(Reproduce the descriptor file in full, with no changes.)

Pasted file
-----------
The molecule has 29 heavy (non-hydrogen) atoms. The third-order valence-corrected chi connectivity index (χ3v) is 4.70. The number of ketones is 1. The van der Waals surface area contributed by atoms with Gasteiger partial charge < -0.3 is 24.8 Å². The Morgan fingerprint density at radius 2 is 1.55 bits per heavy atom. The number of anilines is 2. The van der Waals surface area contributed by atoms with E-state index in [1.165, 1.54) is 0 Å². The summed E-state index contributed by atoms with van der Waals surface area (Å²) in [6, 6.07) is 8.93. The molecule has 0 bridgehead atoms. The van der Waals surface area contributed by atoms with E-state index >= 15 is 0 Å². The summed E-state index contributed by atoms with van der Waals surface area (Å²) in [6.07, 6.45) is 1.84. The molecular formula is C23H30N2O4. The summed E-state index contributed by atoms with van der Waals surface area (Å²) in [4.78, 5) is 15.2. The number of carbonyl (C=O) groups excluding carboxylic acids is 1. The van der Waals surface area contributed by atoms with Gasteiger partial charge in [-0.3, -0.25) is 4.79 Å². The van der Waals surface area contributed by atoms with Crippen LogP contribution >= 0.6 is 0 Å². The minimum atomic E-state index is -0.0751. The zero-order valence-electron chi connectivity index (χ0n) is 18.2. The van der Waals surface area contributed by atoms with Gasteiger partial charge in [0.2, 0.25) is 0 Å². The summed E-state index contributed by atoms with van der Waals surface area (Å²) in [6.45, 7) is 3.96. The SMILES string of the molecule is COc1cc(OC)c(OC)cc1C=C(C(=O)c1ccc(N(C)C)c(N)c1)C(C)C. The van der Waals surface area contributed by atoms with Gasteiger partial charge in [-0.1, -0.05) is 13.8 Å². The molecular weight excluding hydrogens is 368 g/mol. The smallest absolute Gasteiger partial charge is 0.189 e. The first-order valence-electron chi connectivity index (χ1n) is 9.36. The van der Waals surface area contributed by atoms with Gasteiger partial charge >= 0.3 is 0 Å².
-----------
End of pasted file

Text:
The molecule has 29 heavy (non-hydrogen) atoms. The third-order valence-corrected chi connectivity index (χ3v) is 4.70. The number of ketones is 1. The van der Waals surface area contributed by atoms with Gasteiger partial charge < -0.3 is 24.8 Å². The Morgan fingerprint density at radius 2 is 1.55 bits per heavy atom. The number of anilines is 2. The van der Waals surface area contributed by atoms with E-state index in [1.165, 1.54) is 0 Å². The summed E-state index contributed by atoms with van der Waals surface area (Å²) in [6, 6.07) is 8.93. The molecule has 0 bridgehead atoms. The van der Waals surface area contributed by atoms with E-state index >= 15 is 0 Å². The summed E-state index contributed by atoms with van der Waals surface area (Å²) in [6.07, 6.45) is 1.84. The molecular formula is C23H30N2O4. The summed E-state index contributed by atoms with van der Waals surface area (Å²) in [4.78, 5) is 15.2. The number of carbonyl (C=O) groups excluding carboxylic acids is 1. The van der Waals surface area contributed by atoms with Gasteiger partial charge in [-0.3, -0.25) is 4.79 Å². The van der Waals surface area contributed by atoms with Crippen LogP contribution >= 0.6 is 0 Å². The minimum atomic E-state index is -0.0751. The zero-order valence-electron chi connectivity index (χ0n) is 18.2. The van der Waals surface area contributed by atoms with Gasteiger partial charge in [0.2, 0.25) is 0 Å². The summed E-state index contributed by atoms with van der Waals surface area (Å²) in [6.45, 7) is 3.96. The SMILES string of the molecule is COc1cc(OC)c(OC)cc1C=C(C(=O)c1ccc(N(C)C)c(N)c1)C(C)C. The van der Waals surface area contributed by atoms with Gasteiger partial charge in [-0.1, -0.05) is 13.8 Å². The molecular weight excluding hydrogens is 368 g/mol. The smallest absolute Gasteiger partial charge is 0.189 e. The first-order valence-electron chi connectivity index (χ1n) is 9.36. The van der Waals surface area contributed by atoms with Gasteiger partial charge >= 0.3 is 0 Å².